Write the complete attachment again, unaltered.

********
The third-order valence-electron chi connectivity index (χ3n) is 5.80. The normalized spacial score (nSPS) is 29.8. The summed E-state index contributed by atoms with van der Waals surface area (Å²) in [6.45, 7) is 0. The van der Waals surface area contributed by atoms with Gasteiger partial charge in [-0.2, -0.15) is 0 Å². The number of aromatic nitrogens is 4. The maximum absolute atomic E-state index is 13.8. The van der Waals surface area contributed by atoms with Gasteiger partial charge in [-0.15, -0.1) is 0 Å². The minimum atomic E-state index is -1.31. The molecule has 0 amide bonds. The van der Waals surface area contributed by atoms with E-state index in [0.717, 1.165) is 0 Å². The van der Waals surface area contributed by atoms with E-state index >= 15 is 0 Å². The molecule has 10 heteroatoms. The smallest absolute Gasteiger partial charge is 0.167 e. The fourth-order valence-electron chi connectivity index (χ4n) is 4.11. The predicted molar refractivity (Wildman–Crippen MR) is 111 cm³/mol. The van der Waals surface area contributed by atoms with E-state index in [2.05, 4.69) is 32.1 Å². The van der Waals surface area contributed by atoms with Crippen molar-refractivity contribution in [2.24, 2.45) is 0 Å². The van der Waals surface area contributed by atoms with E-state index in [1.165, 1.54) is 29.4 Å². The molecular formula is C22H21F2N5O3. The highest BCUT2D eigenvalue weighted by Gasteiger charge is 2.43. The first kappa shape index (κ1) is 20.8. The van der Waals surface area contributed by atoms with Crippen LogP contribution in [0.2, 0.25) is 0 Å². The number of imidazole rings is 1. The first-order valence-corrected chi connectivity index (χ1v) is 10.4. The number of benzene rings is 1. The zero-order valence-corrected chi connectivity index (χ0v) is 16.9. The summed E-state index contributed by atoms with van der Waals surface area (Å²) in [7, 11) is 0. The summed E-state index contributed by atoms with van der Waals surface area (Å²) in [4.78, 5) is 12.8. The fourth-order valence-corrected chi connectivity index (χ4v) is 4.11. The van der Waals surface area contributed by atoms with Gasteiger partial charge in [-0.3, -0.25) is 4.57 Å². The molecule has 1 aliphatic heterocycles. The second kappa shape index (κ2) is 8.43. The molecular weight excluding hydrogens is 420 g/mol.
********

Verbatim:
The third-order valence-electron chi connectivity index (χ3n) is 5.80. The normalized spacial score (nSPS) is 29.8. The summed E-state index contributed by atoms with van der Waals surface area (Å²) in [6.45, 7) is 0. The van der Waals surface area contributed by atoms with Gasteiger partial charge in [-0.2, -0.15) is 0 Å². The number of aromatic nitrogens is 4. The maximum absolute atomic E-state index is 13.8. The van der Waals surface area contributed by atoms with Gasteiger partial charge in [-0.15, -0.1) is 0 Å². The minimum atomic E-state index is -1.31. The molecule has 0 amide bonds. The van der Waals surface area contributed by atoms with E-state index in [0.717, 1.165) is 0 Å². The van der Waals surface area contributed by atoms with E-state index >= 15 is 0 Å². The molecule has 10 heteroatoms. The smallest absolute Gasteiger partial charge is 0.167 e. The fourth-order valence-electron chi connectivity index (χ4n) is 4.11. The predicted molar refractivity (Wildman–Crippen MR) is 111 cm³/mol. The van der Waals surface area contributed by atoms with E-state index in [2.05, 4.69) is 32.1 Å². The van der Waals surface area contributed by atoms with Crippen molar-refractivity contribution in [2.24, 2.45) is 0 Å². The van der Waals surface area contributed by atoms with E-state index in [1.165, 1.54) is 29.4 Å². The molecular formula is C22H21F2N5O3. The highest BCUT2D eigenvalue weighted by Gasteiger charge is 2.43. The first kappa shape index (κ1) is 20.8. The van der Waals surface area contributed by atoms with Crippen LogP contribution in [0.2, 0.25) is 0 Å². The number of imidazole rings is 1. The first-order valence-corrected chi connectivity index (χ1v) is 10.4. The number of benzene rings is 1. The zero-order valence-corrected chi connectivity index (χ0v) is 16.9. The summed E-state index contributed by atoms with van der Waals surface area (Å²) in [7, 11) is 0. The summed E-state index contributed by atoms with van der Waals surface area (Å²) in [4.78, 5) is 12.8. The fourth-order valence-corrected chi connectivity index (χ4v) is 4.11. The van der Waals surface area contributed by atoms with Gasteiger partial charge in [-0.3, -0.25) is 4.57 Å². The molecule has 1 aliphatic heterocycles. The second kappa shape index (κ2) is 8.43. The molecular weight excluding hydrogens is 420 g/mol.